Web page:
Do people trust the government?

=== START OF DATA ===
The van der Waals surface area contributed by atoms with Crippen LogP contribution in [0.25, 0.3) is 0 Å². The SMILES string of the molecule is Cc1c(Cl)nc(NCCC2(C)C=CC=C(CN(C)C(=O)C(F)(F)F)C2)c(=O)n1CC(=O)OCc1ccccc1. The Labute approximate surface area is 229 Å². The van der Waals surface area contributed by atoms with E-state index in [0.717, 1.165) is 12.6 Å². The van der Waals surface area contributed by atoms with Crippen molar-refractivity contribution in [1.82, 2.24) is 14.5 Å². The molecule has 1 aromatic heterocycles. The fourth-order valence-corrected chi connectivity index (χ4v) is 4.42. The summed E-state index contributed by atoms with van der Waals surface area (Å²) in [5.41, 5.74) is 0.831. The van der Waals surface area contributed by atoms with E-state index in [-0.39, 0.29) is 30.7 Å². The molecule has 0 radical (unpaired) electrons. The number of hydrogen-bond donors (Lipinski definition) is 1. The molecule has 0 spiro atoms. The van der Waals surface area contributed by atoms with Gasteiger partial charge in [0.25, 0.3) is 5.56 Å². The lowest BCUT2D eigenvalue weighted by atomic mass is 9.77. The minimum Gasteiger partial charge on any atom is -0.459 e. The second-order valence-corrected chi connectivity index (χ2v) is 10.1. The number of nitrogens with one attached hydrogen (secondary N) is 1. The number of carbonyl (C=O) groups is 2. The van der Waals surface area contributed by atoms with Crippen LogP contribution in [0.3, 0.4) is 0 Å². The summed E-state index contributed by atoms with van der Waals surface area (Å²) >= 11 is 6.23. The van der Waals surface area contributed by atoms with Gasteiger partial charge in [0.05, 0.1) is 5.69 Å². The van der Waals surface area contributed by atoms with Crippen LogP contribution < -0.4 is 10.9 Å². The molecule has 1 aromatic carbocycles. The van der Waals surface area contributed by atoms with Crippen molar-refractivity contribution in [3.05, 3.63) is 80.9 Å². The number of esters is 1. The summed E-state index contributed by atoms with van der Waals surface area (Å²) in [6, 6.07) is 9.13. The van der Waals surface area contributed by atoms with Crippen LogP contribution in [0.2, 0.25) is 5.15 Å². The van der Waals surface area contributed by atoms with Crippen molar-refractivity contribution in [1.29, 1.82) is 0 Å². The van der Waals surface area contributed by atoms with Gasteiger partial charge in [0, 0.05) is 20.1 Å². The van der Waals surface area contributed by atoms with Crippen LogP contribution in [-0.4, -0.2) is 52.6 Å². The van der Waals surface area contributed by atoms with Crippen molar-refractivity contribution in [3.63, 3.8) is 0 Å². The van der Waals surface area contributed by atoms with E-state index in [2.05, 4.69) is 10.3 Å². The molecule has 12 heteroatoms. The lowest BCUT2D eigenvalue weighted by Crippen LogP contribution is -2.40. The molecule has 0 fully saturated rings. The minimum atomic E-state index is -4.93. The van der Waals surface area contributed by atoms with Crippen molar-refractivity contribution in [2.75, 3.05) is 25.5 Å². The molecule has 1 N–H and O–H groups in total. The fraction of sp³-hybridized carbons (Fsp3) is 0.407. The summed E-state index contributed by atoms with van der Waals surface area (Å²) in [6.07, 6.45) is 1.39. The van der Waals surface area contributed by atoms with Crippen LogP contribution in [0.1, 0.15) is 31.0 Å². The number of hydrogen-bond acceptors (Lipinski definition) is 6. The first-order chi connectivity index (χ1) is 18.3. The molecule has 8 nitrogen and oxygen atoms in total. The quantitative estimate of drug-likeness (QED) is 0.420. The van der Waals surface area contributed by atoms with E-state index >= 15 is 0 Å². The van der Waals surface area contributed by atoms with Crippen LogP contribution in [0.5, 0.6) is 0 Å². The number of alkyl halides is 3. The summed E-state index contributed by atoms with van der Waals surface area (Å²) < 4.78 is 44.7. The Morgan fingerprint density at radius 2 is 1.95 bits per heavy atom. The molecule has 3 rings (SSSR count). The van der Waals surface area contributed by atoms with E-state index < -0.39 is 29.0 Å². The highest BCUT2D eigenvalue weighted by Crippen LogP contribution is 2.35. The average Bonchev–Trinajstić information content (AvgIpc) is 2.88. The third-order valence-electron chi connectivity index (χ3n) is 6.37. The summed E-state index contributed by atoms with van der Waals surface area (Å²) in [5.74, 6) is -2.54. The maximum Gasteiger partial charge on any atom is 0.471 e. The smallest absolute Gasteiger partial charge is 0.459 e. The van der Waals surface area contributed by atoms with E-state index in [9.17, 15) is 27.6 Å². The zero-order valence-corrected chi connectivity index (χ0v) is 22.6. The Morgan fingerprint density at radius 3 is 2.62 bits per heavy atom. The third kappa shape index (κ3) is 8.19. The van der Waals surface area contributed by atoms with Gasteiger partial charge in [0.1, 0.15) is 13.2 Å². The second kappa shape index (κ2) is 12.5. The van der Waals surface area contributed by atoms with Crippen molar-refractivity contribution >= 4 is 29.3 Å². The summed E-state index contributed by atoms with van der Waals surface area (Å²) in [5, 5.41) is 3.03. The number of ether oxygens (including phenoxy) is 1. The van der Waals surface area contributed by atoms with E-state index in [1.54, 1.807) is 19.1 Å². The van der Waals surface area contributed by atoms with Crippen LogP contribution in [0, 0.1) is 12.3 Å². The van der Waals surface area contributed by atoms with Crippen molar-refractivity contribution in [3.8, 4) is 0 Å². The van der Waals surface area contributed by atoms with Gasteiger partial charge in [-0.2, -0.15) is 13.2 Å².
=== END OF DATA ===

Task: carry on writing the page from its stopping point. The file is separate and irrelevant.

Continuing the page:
HSG professor Miriam Meckel interviewed the Austrian Chancellor Sebastian Kurz. Had Austria coped well with the crisis, and what could have been done better? The government did a good job as crisis manager, said Sebastian Kurz. In the first wave, a major disaster could be prevented because there was rare inter-party discipline and great support among the population. During the summer, discussions about the measures increased. This was normal in a democracy but made the implementation of strict measures in the second wave more difficult. This had probably happened in a similar way in many countries. Credibility was a daily challenge in the political discourse. A reduction in the media and social media made it difficult to find a consensus. The bandwidth of views, also among experts, was enormous. Whether new technologies such as artificial intelligence could serve as decision-making aids? “That will be a giant step.” If one had used everything that was already technically possible, much could have been done better in the pandemic. He was concerned about the fact that many countries were not prepared to use the opportunities of digitalisation. “We’ve got a lot to catching up to do in this respect.” However, many citizens would rather entrust their data to Facebook than to the health ministry. At least people’s trust in science and research was stronger today. “It’s an incredible success of science that we had a vaccine so quickly.” The fact that the USA and the UK made such good progress with regard to vaccination had something to do with the complex structures of the EU. That was why the EU was too hesitant when it came to the conclusion of contracts with pharmaceutical companies. In addition, the border regulations in Europe had not worked, which sometimes resulted in absurd situations. “I hope that we’ll succeed in establishing the green passport by the summer and in restoring the freedom to travel.”